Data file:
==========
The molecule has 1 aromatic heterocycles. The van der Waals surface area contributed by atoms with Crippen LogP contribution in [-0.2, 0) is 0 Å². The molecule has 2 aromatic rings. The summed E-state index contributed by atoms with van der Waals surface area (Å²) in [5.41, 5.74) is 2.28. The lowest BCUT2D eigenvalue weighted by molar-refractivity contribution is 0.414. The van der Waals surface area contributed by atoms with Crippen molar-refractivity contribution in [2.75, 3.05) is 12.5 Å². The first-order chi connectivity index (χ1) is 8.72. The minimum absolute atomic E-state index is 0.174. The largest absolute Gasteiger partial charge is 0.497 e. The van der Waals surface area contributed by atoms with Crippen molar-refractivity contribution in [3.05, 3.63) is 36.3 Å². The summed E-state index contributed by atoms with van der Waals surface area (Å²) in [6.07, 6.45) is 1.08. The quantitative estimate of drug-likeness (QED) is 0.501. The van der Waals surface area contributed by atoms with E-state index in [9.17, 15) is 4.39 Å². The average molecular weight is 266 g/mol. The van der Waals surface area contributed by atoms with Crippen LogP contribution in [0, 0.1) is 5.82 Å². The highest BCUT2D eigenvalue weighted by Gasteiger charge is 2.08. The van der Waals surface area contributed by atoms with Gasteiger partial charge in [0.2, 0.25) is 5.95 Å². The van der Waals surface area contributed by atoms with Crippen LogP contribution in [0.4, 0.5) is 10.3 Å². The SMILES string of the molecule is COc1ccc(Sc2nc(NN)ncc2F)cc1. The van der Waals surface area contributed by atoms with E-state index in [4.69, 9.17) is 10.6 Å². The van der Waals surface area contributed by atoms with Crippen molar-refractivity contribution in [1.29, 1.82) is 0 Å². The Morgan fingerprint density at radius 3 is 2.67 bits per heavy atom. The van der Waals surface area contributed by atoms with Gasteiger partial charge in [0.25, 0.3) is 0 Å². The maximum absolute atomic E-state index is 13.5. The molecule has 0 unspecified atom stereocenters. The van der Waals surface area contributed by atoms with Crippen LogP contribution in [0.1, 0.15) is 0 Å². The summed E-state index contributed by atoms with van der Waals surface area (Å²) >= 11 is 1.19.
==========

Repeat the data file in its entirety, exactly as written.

The molecule has 1 aromatic heterocycles. The van der Waals surface area contributed by atoms with Crippen LogP contribution in [-0.2, 0) is 0 Å². The molecule has 2 aromatic rings. The summed E-state index contributed by atoms with van der Waals surface area (Å²) in [5.41, 5.74) is 2.28. The lowest BCUT2D eigenvalue weighted by molar-refractivity contribution is 0.414. The van der Waals surface area contributed by atoms with Crippen molar-refractivity contribution in [2.75, 3.05) is 12.5 Å². The first-order chi connectivity index (χ1) is 8.72. The minimum absolute atomic E-state index is 0.174. The largest absolute Gasteiger partial charge is 0.497 e. The van der Waals surface area contributed by atoms with Crippen molar-refractivity contribution in [3.05, 3.63) is 36.3 Å². The summed E-state index contributed by atoms with van der Waals surface area (Å²) in [6.07, 6.45) is 1.08. The quantitative estimate of drug-likeness (QED) is 0.501. The van der Waals surface area contributed by atoms with E-state index in [9.17, 15) is 4.39 Å². The average molecular weight is 266 g/mol. The van der Waals surface area contributed by atoms with Crippen LogP contribution in [0, 0.1) is 5.82 Å². The highest BCUT2D eigenvalue weighted by Gasteiger charge is 2.08. The van der Waals surface area contributed by atoms with Gasteiger partial charge in [0.2, 0.25) is 5.95 Å². The van der Waals surface area contributed by atoms with Crippen LogP contribution in [0.4, 0.5) is 10.3 Å². The SMILES string of the molecule is COc1ccc(Sc2nc(NN)ncc2F)cc1. The van der Waals surface area contributed by atoms with E-state index in [4.69, 9.17) is 10.6 Å². The van der Waals surface area contributed by atoms with Crippen molar-refractivity contribution in [1.29, 1.82) is 0 Å². The Morgan fingerprint density at radius 3 is 2.67 bits per heavy atom. The van der Waals surface area contributed by atoms with Gasteiger partial charge in [0.25, 0.3) is 0 Å². The maximum absolute atomic E-state index is 13.5. The molecule has 0 unspecified atom stereocenters. The van der Waals surface area contributed by atoms with Crippen LogP contribution in [0.1, 0.15) is 0 Å². The summed E-state index contributed by atoms with van der Waals surface area (Å²) >= 11 is 1.19.